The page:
the semicolon project

I’ve had my tattoo for three years, just had it touched up this past Wednesday. 35 years ago I swallowed every single pill I could find, not just a few. According to the doctor who pumped my stomach that night I shouldn’t be here. It hasn’t always been easy but when I heard about the semi colon project in 2012 I knew I had to do this. I knew that if I could be strong enough to hang on I had to talk about it with whoever would be curious enough to ask me about the tattoo. It sometimes people uncomfortable but I want this conversation, I want to be a testament to sometimes just getting through one moment to the next and then the next and the next…. Life isn’t easy, often it downright sucks but had I died that night I would have never known the best friend of my life, my daughter, I would have never known the joy of motherhood the second time around with a decent man who has stuck around and weathered life’s hardships together. I am happy that my story has continued.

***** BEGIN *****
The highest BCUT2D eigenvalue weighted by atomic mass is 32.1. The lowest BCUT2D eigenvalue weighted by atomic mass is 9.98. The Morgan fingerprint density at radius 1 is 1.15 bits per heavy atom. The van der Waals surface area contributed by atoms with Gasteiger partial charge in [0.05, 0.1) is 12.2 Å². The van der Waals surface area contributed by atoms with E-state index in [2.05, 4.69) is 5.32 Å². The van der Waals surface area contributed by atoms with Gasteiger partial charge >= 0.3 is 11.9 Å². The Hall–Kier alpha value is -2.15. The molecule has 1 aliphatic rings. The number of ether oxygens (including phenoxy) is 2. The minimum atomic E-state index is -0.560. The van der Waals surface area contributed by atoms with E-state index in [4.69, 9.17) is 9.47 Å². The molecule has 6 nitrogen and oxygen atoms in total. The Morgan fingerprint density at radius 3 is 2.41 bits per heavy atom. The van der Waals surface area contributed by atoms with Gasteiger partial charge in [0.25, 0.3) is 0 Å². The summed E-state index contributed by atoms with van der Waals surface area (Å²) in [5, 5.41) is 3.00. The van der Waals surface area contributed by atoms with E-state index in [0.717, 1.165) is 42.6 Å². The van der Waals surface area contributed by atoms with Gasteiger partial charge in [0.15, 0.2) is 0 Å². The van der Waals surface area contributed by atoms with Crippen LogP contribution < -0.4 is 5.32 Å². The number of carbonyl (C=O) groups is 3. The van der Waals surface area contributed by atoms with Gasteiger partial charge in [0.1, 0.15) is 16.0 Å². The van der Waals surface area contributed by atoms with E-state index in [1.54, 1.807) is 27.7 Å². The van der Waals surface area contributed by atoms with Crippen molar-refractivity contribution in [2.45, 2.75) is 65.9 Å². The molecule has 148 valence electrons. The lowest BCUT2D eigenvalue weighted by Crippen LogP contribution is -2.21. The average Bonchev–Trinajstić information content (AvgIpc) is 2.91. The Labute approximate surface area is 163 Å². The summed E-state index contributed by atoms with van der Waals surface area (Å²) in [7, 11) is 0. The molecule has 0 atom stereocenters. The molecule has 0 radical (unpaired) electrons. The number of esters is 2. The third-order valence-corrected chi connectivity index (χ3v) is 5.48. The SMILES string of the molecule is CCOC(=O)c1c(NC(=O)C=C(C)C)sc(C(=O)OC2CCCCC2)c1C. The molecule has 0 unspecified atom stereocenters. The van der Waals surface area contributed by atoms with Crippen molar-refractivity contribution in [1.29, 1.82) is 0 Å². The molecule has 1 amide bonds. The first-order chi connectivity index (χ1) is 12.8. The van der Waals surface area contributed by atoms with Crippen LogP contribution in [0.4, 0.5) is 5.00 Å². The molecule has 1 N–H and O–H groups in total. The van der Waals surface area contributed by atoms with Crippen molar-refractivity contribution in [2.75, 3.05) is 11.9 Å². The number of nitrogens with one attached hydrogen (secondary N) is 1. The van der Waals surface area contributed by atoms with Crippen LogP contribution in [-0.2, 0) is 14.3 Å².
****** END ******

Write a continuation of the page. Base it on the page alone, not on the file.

FullSizeRender-1FullSizeRender Today I went to a tattoo artist, and for $60 I let a man with a giant Jesus-tattoo on his head ink a semi-colon onto my wrist where it will stay until the day I die. By now, enough people have started asking questions that it made sense for me to start talking, and talking about things that aren’t particularly easy.

We’ll start here: a semi-colon is a place in a sentence where the author has the decision to stop with a period, but chooses not to. A semi-colon is a reminder to pause and then keep going. 

In April I was diagnosed with depression and anxiety. By the beginning of May I was popping anti-depressents every morning with a breakfast I could barely stomach. In June, I had to leave a job I’d wanted since I first set foot on this campus as an incoming freshmen because of my mental…

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